On January 17, Virgin Orbit, the rocket company founded by Sir Richard Branson, successfully put its first satellites into space using its novel air launch system.
"We brought a new technology to space travel," said Virgin Orbit CEO Dan Hart, who joined Cheddar's 'Closing Bell' Friday. "[This] opens up is a whole set of efficiencies and new capabilities of being able to fly out from an airport and get a payload to space."
Wait, airport? Yes, Virgin Orbit implements a novel launch system using a technique it calls air launch, in which a rocket launches under the wing of a jet aircraft, rather than from a more traditional launch pad on the ground. Hart said this gives Virgin Orbit a variety of advantages over competitors. 
"There's contention in space right now. The capabilities of mobility to be able to pop up from anywhere in the world and put a spacecraft into orbit is very interesting to the national security sector of the U.S. and our allies as well," he explained.
"It is a gamechanger."
Sir Richard Branson, the founder of the Virgin conglomerate, has two space companies. While Virgin Galactic, which debuted on Wall Street in October of 2019, is focused on human space travel, Virgin Orbit flies satellites and spacecraft into space. Hart said satellites will remain his company's focus and explained that the satellites of today are different from the larger satellites many people are more familiar with.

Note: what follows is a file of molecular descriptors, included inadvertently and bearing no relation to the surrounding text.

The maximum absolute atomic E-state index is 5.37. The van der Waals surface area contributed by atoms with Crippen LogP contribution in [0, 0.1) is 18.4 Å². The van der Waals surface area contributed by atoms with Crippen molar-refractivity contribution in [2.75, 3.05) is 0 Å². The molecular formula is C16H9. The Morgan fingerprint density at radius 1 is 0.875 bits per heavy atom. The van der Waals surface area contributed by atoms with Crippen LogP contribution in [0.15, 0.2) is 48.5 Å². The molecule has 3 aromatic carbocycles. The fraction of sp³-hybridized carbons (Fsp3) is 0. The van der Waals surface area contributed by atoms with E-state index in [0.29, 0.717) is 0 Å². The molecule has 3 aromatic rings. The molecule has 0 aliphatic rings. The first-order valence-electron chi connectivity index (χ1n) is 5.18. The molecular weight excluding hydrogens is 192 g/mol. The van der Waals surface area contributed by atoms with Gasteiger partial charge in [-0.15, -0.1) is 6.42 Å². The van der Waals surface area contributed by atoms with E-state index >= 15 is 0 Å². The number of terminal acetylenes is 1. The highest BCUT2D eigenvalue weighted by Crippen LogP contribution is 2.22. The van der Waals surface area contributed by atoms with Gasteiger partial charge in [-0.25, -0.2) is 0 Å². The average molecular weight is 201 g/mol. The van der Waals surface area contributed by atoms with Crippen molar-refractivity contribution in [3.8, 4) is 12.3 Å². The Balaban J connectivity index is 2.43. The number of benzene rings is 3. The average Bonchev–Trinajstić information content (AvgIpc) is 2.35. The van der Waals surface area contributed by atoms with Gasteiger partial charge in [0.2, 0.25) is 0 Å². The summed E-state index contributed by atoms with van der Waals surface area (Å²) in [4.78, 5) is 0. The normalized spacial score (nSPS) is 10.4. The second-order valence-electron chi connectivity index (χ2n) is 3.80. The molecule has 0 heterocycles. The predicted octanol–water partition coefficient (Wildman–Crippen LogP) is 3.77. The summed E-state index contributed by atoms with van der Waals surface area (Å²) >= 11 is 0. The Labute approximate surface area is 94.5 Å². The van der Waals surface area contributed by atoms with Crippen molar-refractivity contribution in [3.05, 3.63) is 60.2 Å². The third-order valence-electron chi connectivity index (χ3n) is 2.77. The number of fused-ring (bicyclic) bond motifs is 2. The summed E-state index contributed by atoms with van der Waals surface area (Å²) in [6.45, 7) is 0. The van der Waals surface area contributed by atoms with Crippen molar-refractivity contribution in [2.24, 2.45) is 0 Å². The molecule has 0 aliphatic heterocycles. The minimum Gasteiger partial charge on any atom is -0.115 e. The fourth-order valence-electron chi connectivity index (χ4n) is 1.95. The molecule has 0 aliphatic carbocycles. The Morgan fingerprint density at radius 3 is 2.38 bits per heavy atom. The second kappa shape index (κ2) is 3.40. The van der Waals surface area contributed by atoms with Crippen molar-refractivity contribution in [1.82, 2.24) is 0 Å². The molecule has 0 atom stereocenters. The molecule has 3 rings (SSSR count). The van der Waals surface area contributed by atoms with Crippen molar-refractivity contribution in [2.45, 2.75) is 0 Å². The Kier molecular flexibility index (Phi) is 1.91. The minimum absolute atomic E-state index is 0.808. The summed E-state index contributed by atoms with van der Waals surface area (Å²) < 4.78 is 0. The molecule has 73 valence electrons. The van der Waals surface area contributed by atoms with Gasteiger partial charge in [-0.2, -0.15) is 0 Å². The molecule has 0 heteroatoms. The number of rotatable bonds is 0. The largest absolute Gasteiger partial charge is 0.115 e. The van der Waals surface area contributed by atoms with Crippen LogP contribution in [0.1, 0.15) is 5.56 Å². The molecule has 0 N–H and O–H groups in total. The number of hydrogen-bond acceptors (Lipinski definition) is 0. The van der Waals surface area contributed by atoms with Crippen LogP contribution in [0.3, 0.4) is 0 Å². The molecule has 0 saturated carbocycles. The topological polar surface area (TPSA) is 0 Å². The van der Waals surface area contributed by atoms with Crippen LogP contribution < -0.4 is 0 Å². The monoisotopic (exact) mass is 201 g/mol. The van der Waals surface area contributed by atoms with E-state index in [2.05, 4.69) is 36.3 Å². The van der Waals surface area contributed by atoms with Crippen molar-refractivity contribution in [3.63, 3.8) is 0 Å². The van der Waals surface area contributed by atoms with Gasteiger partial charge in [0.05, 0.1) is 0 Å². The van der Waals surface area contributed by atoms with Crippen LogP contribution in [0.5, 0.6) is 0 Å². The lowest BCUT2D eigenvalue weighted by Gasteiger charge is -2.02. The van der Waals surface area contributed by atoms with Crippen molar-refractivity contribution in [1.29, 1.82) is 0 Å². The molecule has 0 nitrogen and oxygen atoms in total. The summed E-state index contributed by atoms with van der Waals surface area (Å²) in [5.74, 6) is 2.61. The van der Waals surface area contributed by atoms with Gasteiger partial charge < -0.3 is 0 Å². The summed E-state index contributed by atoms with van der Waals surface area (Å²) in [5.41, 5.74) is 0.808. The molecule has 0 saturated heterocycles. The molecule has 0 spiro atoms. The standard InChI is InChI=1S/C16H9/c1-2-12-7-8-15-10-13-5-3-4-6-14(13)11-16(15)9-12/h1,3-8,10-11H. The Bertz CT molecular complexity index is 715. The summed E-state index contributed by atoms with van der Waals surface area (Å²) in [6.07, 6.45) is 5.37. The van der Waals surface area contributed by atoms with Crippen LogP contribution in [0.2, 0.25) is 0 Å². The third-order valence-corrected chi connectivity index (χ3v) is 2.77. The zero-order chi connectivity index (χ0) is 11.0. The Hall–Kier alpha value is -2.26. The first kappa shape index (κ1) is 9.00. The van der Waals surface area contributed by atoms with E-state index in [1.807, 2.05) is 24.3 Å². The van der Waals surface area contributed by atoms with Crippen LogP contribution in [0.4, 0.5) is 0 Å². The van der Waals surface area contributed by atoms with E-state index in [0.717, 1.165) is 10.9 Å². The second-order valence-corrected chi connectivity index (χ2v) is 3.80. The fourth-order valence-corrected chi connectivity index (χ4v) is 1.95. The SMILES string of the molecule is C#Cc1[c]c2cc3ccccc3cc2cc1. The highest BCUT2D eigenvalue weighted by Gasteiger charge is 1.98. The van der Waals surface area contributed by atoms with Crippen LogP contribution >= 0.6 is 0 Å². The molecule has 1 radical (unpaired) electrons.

"Satellites that used to be the size of a school bus are now the size of a microwave or a washing machine," he noted.
Hart also explained how NASA is moving to smaller satellites for earth science objectives and some interplanetary work. Virgin Orbit's January 17 launch was a part of NASA's launch service program, and Hart couldn't stop beaming.
"We were just delighted to put up 10 research and experimental spacecraft for them. That was our first revenue-bearing launch, and it was a brilliant success... we will launch with NASA more."
So, what does the future have in store? Hart was confident that the Biden administration will continue to push space forward, and with the influx of companies entering the space arena, Hart provided a bright outlook.
"It's really exciting to see the innovation that's happening across the industry," he said. "We're in a renaissance of space right now."